Mortgage rate hits highest point since September

30While mortgage rates have been rising somewhat consistently over the past few weeks, Keith Gumbinger, vice president of, says despite the recent increases, rates should remain low for the foreseeable future.

Rates on the most popular types of mortgages moved higher this week, according to’s Weekly Mortgage Rates Radar. The average rate for conforming 30-year fixed-rate mortgages rose by eight basis points (0.08 percent) to 3.63 percent, the series highest average since September 18, 2012. Conforming 5/1 Hybrid ARM rates increased by two basis points, closing the Wednesday-to-Tuesday wraparound weekly survey at an average of 2.71 percent.

“There has been an ongoing rally in stock markets of late, which comes at the expense of bonds,” said Gumbinger. “That shift occurs amid signs that the economy is holding fairly steady, and investors seem willing to put more of their money at risk in hopes of better returns.”

Signs that the Eurozone crisis is improving also served to push rates higher this week. As noted in’s MarketTrends newsletter, about 30 percent of emergency funds extended to ECB member banks will be repaid at the end of January; that such a sum can be returned to the European Central Banks suggests that the funding crisis there is easing, a positive for economic growth both here and abroad. Still, there are plenty of reasons rates are likely to remain low, if not at absolute bottoms, notes Gumbinger.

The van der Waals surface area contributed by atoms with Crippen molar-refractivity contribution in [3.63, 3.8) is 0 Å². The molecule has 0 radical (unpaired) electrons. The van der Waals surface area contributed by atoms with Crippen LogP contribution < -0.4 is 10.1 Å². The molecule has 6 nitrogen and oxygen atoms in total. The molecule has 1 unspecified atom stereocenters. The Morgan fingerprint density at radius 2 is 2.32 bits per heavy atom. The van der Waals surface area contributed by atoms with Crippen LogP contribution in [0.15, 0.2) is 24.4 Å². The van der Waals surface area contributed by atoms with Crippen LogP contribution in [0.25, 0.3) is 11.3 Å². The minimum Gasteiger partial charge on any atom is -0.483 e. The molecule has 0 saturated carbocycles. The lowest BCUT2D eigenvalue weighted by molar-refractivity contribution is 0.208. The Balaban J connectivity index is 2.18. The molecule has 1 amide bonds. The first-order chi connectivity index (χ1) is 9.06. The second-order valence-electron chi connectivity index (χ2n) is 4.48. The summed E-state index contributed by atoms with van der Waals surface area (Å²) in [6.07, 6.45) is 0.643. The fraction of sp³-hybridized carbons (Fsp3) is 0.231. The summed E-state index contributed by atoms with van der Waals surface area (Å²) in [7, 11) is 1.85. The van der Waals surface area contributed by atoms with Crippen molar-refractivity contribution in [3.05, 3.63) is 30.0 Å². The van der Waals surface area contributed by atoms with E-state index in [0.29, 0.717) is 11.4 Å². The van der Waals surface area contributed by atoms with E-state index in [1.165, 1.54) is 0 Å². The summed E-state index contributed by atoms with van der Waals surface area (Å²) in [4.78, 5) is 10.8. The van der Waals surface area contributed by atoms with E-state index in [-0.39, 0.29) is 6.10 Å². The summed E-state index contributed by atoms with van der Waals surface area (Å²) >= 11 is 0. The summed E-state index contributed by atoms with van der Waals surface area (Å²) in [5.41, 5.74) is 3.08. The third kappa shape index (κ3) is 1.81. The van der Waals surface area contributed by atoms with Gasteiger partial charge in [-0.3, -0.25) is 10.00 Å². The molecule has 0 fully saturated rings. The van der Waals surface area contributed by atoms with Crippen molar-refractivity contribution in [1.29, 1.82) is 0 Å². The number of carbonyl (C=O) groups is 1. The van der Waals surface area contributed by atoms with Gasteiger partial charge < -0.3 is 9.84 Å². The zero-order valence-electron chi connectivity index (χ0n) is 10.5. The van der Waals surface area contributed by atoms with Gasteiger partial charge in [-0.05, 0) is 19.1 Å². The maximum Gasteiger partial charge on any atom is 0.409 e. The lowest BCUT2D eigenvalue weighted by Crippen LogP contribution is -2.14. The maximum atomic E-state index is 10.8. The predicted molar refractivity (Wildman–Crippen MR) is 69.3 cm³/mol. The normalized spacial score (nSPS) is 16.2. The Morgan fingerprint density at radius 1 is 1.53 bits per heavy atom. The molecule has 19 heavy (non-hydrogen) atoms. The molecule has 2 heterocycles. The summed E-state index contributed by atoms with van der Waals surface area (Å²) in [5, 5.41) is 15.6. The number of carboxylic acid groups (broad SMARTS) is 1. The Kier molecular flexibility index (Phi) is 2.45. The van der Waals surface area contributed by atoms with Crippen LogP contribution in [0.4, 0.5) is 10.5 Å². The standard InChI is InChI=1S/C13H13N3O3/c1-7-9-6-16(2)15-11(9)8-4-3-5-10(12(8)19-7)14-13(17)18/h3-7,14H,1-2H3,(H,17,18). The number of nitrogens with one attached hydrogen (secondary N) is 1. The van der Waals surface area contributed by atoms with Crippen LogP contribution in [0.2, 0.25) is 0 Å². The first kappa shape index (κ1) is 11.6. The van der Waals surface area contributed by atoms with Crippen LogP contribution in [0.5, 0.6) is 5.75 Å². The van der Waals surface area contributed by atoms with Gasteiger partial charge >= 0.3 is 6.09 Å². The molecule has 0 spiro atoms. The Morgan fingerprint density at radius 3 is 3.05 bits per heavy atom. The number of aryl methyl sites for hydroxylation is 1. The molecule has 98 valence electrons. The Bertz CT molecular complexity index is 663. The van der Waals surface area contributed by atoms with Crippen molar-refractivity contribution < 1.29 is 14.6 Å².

“Federal Reserve policies should help keep rates low for the foreseeable future, but it would be wrong to expect them to hold at rock-bottom levels if the economy is growing and financial panics are easing,” he said.

Rates rise, applications fall

Once again, mortgage applications are moving in tandem with mortgage rates. When rates rise, applications tend to fall.

On Monday, we reported a rise in mortgage rates for week ending Jan. 25. On Wednesday, the Mortgage Bankers Association reported that mortgage application declined 8.1 percent for that same week.

Both refinance and purchase application fell from the previous week, 10 percent and 2 percent respectively. Refinances made up 79 percent of total applications, down from 82 percent for week ending Jan. 18. The share of HARP refinances did move up by 1 percent to 26 percent. The share of ARM applications remains unchanged at 4 percent.

Remember, for longer outlook on mortgage rates, be sure to read our Two-Month Forecast for Mortgage Rates.

HSH Associates Financial News Blog

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